The three justices have expected an aggressive assault against them since a conservative group, Restore Justice 2012, emerged this year with the goal of pushing the justices off the court. The justices have raised a combined total of nearly $1 million in their defense but, until now, had expected most of the opposition to come from outside groups, not from the Republican Party. Lewis and Pariente were appointed to the bench by Democratic Gov. Lawton Chiles. Quince was jointly appointed by the outgoing Chiles and incoming Republican Gov. Jeb Bush.

Many prominent Republican lawyers have opposed politicizing the merit retention vote. The most outspoken Republican has been Cantero, the former justice who now practices law in Miami. He was appointed to the bench by Bush and has said he believes the justices have done nothing to merit removal from office.

"My strong feeling is, if we start turning the merit retention process into a political vehicle, then we are turning the judiciary into another political branch of government, which the Founding Fathers of our country specifically intended to avoid," Cantero told reporters last week.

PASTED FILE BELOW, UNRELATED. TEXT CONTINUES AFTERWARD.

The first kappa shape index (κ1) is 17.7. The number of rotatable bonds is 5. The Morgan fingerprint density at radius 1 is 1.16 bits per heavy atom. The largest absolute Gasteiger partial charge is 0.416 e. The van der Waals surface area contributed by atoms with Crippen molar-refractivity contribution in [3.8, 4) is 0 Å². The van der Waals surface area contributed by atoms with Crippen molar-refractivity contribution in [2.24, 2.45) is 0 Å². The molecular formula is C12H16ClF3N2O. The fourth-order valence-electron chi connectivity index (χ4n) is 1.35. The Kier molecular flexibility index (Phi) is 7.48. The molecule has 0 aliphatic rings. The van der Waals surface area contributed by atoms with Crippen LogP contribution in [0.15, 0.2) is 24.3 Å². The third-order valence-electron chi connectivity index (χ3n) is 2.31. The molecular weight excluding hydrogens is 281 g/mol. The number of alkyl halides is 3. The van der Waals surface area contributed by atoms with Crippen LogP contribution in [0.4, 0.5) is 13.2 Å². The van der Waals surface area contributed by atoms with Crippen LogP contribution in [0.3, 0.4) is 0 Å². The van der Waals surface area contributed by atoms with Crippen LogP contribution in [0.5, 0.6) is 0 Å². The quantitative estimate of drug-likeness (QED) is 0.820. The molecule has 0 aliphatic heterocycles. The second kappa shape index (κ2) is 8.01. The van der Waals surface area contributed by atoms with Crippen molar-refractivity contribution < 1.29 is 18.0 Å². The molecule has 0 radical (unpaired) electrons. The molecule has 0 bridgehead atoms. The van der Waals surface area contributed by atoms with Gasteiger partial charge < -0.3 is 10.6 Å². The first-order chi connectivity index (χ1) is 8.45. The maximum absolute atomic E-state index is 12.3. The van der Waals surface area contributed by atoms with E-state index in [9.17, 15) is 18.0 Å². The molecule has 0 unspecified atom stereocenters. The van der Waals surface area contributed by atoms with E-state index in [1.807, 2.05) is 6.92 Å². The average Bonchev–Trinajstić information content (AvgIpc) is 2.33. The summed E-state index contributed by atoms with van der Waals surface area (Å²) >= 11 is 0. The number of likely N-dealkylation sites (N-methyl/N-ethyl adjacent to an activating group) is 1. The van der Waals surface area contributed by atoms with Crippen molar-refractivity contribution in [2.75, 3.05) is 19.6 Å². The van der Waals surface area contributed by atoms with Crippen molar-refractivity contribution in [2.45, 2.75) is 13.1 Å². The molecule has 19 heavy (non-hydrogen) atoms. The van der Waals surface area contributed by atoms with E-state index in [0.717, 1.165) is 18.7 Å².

No sitting Supreme Court justice has lost a retention election.

The decision by the state GOP to enter the debate allows the party to use its fundraising heft to steer money into opposition campaigns. Party officials would not say how much money they are willing to devote to defeating the justices.

"We are not talking strategy," said Brian Burgess, a party spokesman.

Authors of the decades-old merit retention law said it was adopted in response to a system in which the Legislature became too cozy with the Supreme Court, forcing the impeachment and removal of corrupt judges.

"The announcement that the Republican Party is engaged in this effort would shock those wonderful Republican statesmen who helped create the merit selection and merit retention processes," said Talbot "Sandy" D'Alemberte, former president of the American Bar Association who, as a former legislator, helped to craft the law in the early 1970s. "Surely we do not want to go back to the broken past."

Mary Ellen Klas can be reached at [email protected] and on Twitter @MaryEllenKlas

Comments